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Science Fiction - Knowing

Click picture to buy Knowing from Amazon.com
Actors: Nicolas Cage, Chandler Canterbury, Rose Byrne, Lara Robinson
Director: Alex Proyas
Number of discs: 1
Rating: PG-13Studio: Summit Entertainment
DVD Release Date: July 7, 2009
Run Time: 121 minutes

Who knew that you could make a movie asking metaphysical cosmology questions and suggesting a mechanical deterministic model of the universe? It probably wasn’t proposed that way at the high concept meetings that ultimately green lighted Knowing starring Nicholas Cage but that is what is delivered. Despite the rather involved concepts behind the story Knowing is ultimately a chase movie in which the pursuer is also being pursued in ways he does not understand.

While the premise of the movie is a complicated metaphysical question the actual execution is pretty straightforward and starts fifty years in the past with the opening of a new school and the burying of a time capsule. The capsule was the idea of Lucinda a dark and strange little girl who then contributes to the time capsule a piece of paper covered in numbers from the top left hand corner to the bottom right hand corner – all numbers in tiny script. Despite the unusual nature of her message to the future her letter is included with those of other students who were asked to portray the future as they thought it might be fifty years hence. Jump forward fifty years to the extraction of the time capsule and the distribution of the letters from the past to the students of today. Lucinda’s letter winds up in the hands of Caleb Koestler son of astrophysicist John Koestler of M.I.T.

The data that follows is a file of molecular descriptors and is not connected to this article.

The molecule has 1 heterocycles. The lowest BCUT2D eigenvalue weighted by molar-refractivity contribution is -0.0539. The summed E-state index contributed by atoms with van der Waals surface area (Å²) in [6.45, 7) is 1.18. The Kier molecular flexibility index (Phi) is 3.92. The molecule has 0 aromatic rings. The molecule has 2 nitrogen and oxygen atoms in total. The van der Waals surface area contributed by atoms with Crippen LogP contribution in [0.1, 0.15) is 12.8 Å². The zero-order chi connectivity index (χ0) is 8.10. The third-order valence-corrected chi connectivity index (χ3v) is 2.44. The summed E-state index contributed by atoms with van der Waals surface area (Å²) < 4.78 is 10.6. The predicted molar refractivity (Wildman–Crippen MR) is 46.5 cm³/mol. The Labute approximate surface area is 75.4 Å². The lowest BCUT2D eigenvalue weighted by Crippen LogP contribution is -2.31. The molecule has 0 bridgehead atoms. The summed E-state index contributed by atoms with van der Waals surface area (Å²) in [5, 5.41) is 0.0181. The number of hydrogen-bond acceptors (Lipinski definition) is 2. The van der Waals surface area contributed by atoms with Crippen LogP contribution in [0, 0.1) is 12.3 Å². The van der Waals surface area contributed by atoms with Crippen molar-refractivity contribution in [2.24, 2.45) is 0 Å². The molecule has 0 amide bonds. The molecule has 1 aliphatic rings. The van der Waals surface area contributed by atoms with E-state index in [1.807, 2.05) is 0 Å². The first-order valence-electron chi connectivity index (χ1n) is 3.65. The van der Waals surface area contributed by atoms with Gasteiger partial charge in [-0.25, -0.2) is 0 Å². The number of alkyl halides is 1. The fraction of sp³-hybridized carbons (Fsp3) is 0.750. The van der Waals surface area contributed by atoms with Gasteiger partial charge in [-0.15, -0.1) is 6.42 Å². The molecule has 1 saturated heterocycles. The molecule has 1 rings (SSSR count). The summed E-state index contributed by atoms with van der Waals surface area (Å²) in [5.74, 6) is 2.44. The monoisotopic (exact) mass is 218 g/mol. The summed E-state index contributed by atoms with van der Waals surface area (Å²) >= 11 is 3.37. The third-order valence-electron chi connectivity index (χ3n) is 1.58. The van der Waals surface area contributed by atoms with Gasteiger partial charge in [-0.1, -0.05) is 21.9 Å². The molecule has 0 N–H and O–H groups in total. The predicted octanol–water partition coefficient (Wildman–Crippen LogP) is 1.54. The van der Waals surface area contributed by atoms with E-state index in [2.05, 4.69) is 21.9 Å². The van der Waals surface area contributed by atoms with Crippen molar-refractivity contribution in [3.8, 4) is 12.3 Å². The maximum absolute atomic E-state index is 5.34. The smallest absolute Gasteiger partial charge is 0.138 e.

What proceeds from this point is part science fiction and part theology and the central question of the movie is posited by John Koestler himself in a classroom environment: Is the universe determined or random. The idea behind this is that if it is determined then there is some reason or purpose but if it is random then it is without reason or purpose. An irony here of course is that if the universe is determined then all our actions may be with reason and purpose just not our own so ultimately it is without reason or purpose to us.  Philosophical meanderings aside this is a movie which has an audience but it is not the audience at which the movie is targeted. Trailers and advertising campaigns targeted the action, adventure and science fiction communities when it should have been looking more to those with a philosophical and religious bent. Taken as a whole this is a decent enough movie but ultimately unsatisfactory action/adventure and SF fans. It is not a bad movie but just a little too preachy for its own good.

Denis Bernicky

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